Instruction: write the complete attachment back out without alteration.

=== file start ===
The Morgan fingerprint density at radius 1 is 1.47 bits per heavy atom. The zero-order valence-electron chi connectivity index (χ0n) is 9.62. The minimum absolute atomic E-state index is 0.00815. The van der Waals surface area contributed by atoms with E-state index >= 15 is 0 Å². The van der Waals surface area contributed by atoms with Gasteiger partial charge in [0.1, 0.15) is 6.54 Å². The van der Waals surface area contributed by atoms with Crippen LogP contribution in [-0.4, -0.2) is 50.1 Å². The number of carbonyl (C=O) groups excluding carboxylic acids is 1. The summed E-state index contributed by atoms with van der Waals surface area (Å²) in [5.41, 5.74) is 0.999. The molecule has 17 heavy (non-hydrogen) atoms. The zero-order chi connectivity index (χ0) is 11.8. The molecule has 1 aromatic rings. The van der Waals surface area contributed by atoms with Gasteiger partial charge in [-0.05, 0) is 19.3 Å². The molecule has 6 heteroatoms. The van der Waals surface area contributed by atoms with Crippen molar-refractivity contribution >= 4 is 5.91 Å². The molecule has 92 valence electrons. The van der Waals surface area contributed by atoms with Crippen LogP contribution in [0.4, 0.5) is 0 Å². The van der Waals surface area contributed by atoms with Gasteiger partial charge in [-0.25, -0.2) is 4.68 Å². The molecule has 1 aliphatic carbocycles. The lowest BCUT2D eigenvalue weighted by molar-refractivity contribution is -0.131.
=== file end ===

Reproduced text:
The Morgan fingerprint density at radius 1 is 1.47 bits per heavy atom. The zero-order valence-electron chi connectivity index (χ0n) is 9.62. The minimum absolute atomic E-state index is 0.00815. The van der Waals surface area contributed by atoms with E-state index >= 15 is 0 Å². The van der Waals surface area contributed by atoms with Gasteiger partial charge in [0.1, 0.15) is 6.54 Å². The van der Waals surface area contributed by atoms with Crippen LogP contribution in [-0.4, -0.2) is 50.1 Å². The number of carbonyl (C=O) groups excluding carboxylic acids is 1. The summed E-state index contributed by atoms with van der Waals surface area (Å²) in [5.41, 5.74) is 0.999. The molecule has 17 heavy (non-hydrogen) atoms. The zero-order chi connectivity index (χ0) is 11.8. The molecule has 1 aromatic rings. The van der Waals surface area contributed by atoms with Gasteiger partial charge in [-0.05, 0) is 19.3 Å². The molecule has 6 heteroatoms. The van der Waals surface area contributed by atoms with Crippen molar-refractivity contribution >= 4 is 5.91 Å². The molecule has 92 valence electrons. The van der Waals surface area contributed by atoms with Crippen LogP contribution in [0.4, 0.5) is 0 Å². The van der Waals surface area contributed by atoms with Gasteiger partial charge in [-0.25, -0.2) is 4.68 Å². The molecule has 1 aliphatic carbocycles. The lowest BCUT2D eigenvalue weighted by molar-refractivity contribution is -0.131.